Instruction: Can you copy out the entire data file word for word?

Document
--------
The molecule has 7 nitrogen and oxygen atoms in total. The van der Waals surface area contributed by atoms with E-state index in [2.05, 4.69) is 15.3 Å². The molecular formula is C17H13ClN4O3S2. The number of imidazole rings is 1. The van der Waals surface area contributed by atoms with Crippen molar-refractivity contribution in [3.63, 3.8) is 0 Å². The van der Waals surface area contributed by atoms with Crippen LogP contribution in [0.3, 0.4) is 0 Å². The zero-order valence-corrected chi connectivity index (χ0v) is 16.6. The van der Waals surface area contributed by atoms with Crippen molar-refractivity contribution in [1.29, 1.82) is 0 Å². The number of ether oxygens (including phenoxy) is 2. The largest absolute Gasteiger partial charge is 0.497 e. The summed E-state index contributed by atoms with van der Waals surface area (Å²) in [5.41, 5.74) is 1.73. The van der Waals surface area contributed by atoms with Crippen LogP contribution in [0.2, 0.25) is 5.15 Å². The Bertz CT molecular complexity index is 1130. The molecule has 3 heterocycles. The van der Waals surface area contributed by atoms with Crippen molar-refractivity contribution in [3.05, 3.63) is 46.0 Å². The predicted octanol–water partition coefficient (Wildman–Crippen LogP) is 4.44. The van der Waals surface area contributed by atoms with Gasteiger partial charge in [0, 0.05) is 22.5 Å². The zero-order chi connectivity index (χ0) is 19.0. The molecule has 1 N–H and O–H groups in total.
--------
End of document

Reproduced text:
The molecule has 7 nitrogen and oxygen atoms in total. The van der Waals surface area contributed by atoms with E-state index in [2.05, 4.69) is 15.3 Å². The molecular formula is C17H13ClN4O3S2. The number of imidazole rings is 1. The van der Waals surface area contributed by atoms with Crippen molar-refractivity contribution in [3.63, 3.8) is 0 Å². The van der Waals surface area contributed by atoms with Crippen LogP contribution in [0.3, 0.4) is 0 Å². The zero-order valence-corrected chi connectivity index (χ0v) is 16.6. The van der Waals surface area contributed by atoms with Crippen molar-refractivity contribution in [1.29, 1.82) is 0 Å². The number of ether oxygens (including phenoxy) is 2. The largest absolute Gasteiger partial charge is 0.497 e. The summed E-state index contributed by atoms with van der Waals surface area (Å²) in [5.41, 5.74) is 1.73. The van der Waals surface area contributed by atoms with Crippen LogP contribution in [0.2, 0.25) is 5.15 Å². The Bertz CT molecular complexity index is 1130. The molecule has 3 heterocycles. The van der Waals surface area contributed by atoms with Crippen molar-refractivity contribution in [3.05, 3.63) is 46.0 Å². The predicted octanol–water partition coefficient (Wildman–Crippen LogP) is 4.44. The van der Waals surface area contributed by atoms with Gasteiger partial charge in [0, 0.05) is 22.5 Å². The zero-order chi connectivity index (χ0) is 19.0. The molecule has 1 N–H and O–H groups in total.